What is this situation called? When a small (seemingly insignificant) decision or happening ends up drastically changing someone’s life (or many lives).
Example 1: Joe forgot to take a second glance before stepping out into the street. A second later he was struck by a car and ends up permanently crippled. His job changes, his wife leaves him, and even his friends treat him differently. Years later he commits suicide. All of this would have been avoided if he had just taken a second glance.
Example 2: Bilbo happens upon a ring. The fate of Middle Earth is changed.
I think of this situation as contrary to our normal thought that the big decisions shape our life (where we go to school, who we marry, where we live).
I asked my wife this question after I posted it. This was her reply. This may be the best answer.
My original thought before my question morphed into a more general tone was “is this considered some literary device or does it have some name within movie/show/book production.” It is obviously used very often within the arts.
Butterfly effect is also what came to my mind first. I think it’s called that because of something like a butterfly flapping its wings can start up the breeze to build a hurricane over time somewhere else.
The “straw that breaks the camel’s back” is the most recent of a series of problems that causes a catastrophe. As in, the camel is already carrying a bunch of weight and it’s the weight of that last, teeny tiny straw that breaks it back.
If I’m at work and a customer spits in my face, I get demoted and my wife calls me up to let me know that she’s been cheating on me and that she’s leaving me… I can take it. But then my boss asks me to work Saturday. That’s when I go postal.
Actually, that is not what the Butterfly effect meant originally, from what I understand. Chaos researcher used it to describe that weather, as a chaotic phenomen, exists of thousands time thousands events interacting with each other, and thus, it’s impossible to predict what happens*. If you change one parameter, no matter how small,** for example** the flap of a butterfly in the South American rainforest, then the interactions between all the other events can influence the path (not the existence itself) of a hurricane in the US 5 days later.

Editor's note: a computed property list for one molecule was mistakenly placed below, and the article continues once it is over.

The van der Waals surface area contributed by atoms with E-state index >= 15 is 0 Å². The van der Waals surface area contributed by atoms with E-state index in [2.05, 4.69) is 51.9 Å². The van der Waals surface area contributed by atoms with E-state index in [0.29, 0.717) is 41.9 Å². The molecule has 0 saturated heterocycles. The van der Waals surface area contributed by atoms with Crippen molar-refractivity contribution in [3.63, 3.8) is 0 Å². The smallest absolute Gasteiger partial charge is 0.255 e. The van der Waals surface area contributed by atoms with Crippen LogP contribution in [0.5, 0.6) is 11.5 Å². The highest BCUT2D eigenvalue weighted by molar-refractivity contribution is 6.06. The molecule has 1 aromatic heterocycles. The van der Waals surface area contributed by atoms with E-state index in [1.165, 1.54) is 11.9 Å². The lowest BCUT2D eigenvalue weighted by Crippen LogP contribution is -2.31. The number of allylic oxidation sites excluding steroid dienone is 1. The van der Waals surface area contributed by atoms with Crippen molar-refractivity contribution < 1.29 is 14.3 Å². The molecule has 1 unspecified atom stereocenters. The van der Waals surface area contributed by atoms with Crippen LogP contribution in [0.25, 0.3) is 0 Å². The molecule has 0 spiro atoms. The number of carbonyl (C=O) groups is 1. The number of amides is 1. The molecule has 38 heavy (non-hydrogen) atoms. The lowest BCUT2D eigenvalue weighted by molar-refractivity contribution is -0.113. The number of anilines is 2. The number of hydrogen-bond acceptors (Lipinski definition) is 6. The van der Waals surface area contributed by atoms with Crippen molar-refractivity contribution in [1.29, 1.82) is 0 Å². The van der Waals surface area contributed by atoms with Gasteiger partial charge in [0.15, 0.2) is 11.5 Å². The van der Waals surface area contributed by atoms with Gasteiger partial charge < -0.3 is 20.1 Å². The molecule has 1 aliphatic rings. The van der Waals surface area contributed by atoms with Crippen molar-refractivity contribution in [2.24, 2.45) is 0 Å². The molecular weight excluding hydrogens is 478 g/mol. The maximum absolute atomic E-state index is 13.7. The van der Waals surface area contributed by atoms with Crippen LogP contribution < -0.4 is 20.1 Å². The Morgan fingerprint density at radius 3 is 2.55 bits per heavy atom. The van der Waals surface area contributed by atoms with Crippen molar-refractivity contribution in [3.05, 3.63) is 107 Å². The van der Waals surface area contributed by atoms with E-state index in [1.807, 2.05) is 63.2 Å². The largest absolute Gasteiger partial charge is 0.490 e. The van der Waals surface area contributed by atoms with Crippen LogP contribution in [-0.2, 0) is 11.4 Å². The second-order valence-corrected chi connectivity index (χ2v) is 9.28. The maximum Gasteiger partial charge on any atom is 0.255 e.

Since it will be impossible to ever count all butterfly wingflaps, or have the computing power** to model all the interactions between the events., it’s impossible to correctly predict the weather.
What the OP is describing sounds a bit different. He’s more talking about things happening and their consequences. I think that’s normal chaotic complexitiy of life, and the “common wisdom” that great changes in life are caused by big decisions are simply wrong and lacking in experience and data.
Or the domino effect.
Today, we have generally a 70% accuracy for 3 day forecasts. Beyond that, everything is unpredictable, beyond “shit happens”.
** One of the applications that demanded great computer processing power and supercomputers was not only artillery, but meterolgy. Predicting the weather accuratly has huge impacts on agriculture, shipping, etc.
As a previous poster mentioned, it is indeed related to the Ray Bradbury story, “The Sound of Thunder.” Explorers go back in time and create catastrophic changes with tiny alterations. The story is great, by the way, certainly worth a read, and sets the “Rules” for any other story about time travel written subsequently.
It may be related to the Bradbury story, but was coined as an “effect” by Ed Lorenz. The Wiki article backs this up FWIW.
ETA: I know at least one person who thought the “butterfly” referred to the picture one gets when you look at the graph of the Lorenz attractor. It actually does sorta look like a butterfly, but has nothing to do with the origin of the term “butterfly effect”.
Nope. Lorenz specifically suggested the idea of a butterfly flapping its wings creating a hurricane to describe the difference in outcomes that such subtle changes early on in a process can wreak. Now it’s true that there are uncounted butterflies flapping their wings (and babies sneezing, and people flipping coins, and a million other things stirring small breezes), all of which interact in unpredictable ways. But the initial conception of the term was to show that undetectably small changes in initial conditions can lead to massively different outcomes.
Which leads us to another way to describe this phenomenon, as is used in scientific circles – “sensitivity to initial conditions.” Not as catchy as the Butterfly Effect, but it means the same thing.
The article says “The idea that one butterfly could eventually have a far-reaching ripple effect on subsequent historic events seems first to have appeared in a 1952 short story by Ray Bradbury about time travel (see Literature and print here) although Lorenz made the term popular.” Lorenz may have helped popularize the term but he appears to have gotten the specific idea of a butterfly originally from Bradbury (in some of his early papers Lorenz used a seagull).